On Wednesday, the Semiconductor Industry Association cautioned that the media had overstated the scope of Huawei’s temporary license.
“The license is narrowly focused and does not allay our concerns about economic impacts on the semiconductor industry,” the group said in a statement.
“The license only allows continued exports of parts for servicing related to existing (as of May 16, 2019) networks and handsets, not exports for new products. No new sales to Huawei for new equipment are permitted. As a result, the license offers only very limited relief to suppliers of Huawei, including U.S. semiconductor companies, as the majority of their business with Huawei involves sales for new devices.”
Kennedy, with CSIS, isn’t convinced the potential economic consequences of this trade war will affect decision making.
“The folks pushing this in the US government don’t care about the consequences for Huawei or those it does business with because they think Huawei is such a national security risk that the damage done to businesses is worth it,” he said.
Kennedy said there are a wide range of possible outcomes. “At the extreme, the US could continue to pull up the drawbridge and sever its economic ties with China along high-tech lines. We would see the world split into Chinese and non-Chinese tech hemispheres.”
The best outcome, he said, is a truce involving a broad trade deal that lays clear rules for two countries moving forward and promotes ongoing dialogue.
“This is in some ways a game of chicken between two hardline governments that are very nationalistic and see that it’s in their domestic political interests to take a firm stance,” he said.
Pointing to the US agreements with the Soviet Union about nuclear weapons, Kennedy said, “We need the same type of rules of the road for cybersecurity and we don’t have that right now
Weber, with UC Berkeley, said while it’s difficult to believe the global supply chain that developed over the past thirty years might break, the Trump administration appears to be committed to undoing it.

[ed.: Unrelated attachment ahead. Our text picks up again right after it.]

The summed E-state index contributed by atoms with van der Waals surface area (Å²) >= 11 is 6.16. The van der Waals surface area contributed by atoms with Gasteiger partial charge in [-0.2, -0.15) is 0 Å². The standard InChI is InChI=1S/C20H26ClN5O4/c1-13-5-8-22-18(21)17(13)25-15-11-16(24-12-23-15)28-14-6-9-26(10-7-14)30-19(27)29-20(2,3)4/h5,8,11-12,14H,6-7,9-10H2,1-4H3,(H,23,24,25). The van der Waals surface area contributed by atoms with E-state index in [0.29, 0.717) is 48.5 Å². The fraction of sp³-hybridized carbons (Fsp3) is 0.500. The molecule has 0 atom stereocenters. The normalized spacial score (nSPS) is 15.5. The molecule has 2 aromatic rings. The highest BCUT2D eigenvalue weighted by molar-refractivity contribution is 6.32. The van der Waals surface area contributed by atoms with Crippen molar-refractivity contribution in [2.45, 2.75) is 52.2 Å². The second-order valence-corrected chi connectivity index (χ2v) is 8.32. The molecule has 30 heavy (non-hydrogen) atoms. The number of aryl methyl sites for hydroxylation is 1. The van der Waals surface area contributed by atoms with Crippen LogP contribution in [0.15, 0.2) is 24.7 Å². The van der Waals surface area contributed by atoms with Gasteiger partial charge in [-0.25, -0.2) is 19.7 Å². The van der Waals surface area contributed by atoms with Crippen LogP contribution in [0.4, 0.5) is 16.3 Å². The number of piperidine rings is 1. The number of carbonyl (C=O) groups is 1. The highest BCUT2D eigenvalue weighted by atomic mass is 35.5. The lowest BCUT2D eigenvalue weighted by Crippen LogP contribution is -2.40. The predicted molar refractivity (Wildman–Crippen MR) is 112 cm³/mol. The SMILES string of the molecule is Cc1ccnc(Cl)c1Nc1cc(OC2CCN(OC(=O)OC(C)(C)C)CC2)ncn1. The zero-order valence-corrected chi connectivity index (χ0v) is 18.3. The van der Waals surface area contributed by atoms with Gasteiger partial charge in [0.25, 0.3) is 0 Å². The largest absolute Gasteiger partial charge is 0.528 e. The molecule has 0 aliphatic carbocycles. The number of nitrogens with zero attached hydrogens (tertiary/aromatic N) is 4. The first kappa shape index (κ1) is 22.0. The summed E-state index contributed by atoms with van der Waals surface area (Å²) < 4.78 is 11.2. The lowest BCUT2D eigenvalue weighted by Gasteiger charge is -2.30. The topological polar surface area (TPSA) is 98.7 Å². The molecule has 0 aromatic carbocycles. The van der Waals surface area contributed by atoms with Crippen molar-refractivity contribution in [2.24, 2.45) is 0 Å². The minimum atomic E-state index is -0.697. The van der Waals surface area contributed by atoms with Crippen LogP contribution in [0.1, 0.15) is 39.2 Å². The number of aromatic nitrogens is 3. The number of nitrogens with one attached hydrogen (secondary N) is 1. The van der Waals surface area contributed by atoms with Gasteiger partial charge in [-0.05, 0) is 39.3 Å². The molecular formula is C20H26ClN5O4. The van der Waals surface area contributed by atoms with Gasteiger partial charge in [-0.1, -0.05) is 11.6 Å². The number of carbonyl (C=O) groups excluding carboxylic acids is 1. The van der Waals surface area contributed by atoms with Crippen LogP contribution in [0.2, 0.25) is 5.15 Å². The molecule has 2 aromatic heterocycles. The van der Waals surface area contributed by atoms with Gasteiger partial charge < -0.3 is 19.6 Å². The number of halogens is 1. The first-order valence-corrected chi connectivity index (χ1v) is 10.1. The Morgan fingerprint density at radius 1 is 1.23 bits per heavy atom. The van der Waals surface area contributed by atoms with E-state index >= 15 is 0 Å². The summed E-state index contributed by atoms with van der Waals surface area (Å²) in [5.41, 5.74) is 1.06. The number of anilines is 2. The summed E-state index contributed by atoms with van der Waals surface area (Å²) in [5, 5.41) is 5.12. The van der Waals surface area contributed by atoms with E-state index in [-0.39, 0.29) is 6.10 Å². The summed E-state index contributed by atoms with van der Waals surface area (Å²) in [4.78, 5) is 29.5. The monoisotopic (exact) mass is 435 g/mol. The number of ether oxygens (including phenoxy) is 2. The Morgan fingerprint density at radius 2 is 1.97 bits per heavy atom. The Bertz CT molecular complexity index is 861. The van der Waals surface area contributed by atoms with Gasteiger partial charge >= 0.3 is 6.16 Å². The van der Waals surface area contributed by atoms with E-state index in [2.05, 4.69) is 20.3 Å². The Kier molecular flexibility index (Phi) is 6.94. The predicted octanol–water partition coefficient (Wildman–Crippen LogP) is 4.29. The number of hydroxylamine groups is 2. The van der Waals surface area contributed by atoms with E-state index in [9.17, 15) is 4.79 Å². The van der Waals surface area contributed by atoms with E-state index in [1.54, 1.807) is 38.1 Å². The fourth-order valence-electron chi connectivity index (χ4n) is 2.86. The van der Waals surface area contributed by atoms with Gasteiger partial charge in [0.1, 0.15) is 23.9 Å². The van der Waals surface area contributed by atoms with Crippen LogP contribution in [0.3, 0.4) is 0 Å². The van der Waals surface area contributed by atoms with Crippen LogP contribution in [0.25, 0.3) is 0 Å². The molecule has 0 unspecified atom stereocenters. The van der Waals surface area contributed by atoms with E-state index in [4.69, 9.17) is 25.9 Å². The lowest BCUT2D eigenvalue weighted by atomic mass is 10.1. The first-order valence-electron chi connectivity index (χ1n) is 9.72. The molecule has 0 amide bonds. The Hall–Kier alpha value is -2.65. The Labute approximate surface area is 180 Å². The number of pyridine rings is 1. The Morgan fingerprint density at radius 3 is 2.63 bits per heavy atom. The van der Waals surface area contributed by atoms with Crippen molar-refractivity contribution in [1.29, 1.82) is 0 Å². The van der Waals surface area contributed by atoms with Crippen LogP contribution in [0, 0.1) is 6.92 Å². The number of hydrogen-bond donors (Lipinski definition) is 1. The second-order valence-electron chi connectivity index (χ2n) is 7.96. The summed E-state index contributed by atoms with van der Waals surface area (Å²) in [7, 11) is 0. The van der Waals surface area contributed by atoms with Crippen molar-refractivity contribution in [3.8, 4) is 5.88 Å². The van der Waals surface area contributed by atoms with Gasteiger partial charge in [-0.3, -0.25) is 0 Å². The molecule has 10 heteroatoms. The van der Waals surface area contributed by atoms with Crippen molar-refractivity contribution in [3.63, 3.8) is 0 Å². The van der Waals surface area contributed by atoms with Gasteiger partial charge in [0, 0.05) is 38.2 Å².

“It’s a determined effort to pull as much of that supply chain back inside the US border as they possibly can,” he said. “They won’t succeed 100 per cent but we might surprise ourselves.”
There are risks to both American and China in this standoff. While Weber believes the US has the upper hand in the short term, he contends China, if it can navigate the internal political risks of disruption, has the long term advantage because of its size and resources. China, he said, could shut Apple out of the Chinese market and that would hit the US stock market hard.
Already, there are reports that some Chinese, motivated by national interest, are dumping iPhones for Huawei devices.
During a press conference for Chinese media on Tuesday, Huawei CEO and founder Ren Zhengfei tried to avoid assigning blame for the current state of affairs and argued for accommodation. “The media should understand that these US companies and Huawei share the same fate,” he said in a transcript provided to The Register by the company. “We are both players in the market economy.”
Weber said a year and a half ago, in conjunction with the UC Berkeley Center for Long-Term Cybersecurity, he was involved in scenarios that attempted to imagine the challenges of 2025.
“One of our scenarios was called Barlow’s Revenge which was a story about nationalized supply chains,” he said. “A year and a half ago, in theory that could happen, but the world was too interconnected to imagine that. Now people are saying we’re actually already living in that world.”
That’s not a scenario likely to appeal to Silicon Valley’s free trade contingent. As described on one of the presentation slides, a lot will be lost: “The delicate balance of regulation and innovation in which the digital world thrived for the last 40 years is hollowed out.”
Weber expressed optimism that a short term fix will be worked out – that’s happened before when ZTE was briefly banned. “My gut tells me that will happen sometime this summer before the 2020 election heats up in the US,” he said. “But I don’t think the fight will suddenly go away. It will be toned down but I think five years from now we will see significantly greater nationalized supply chains.”
Back in 2006, Google, Microsoft and Yahoo urged the Bush administration to treat censorship as a trade barrier and to pressure info-banning countries to open up. The Computer and Communications Industry Association, a tech trade group, repeated that call to the Obama administration in 2009 and Google did so again in 2010.
The answer from previous administrations, said Weber, was to avoid getting dragged in to what the government considered a business model problem and not a foreign policy problem.
Now that the US government has intervened, there are more questions than answers.
“Be careful what you wish for,” said Weber.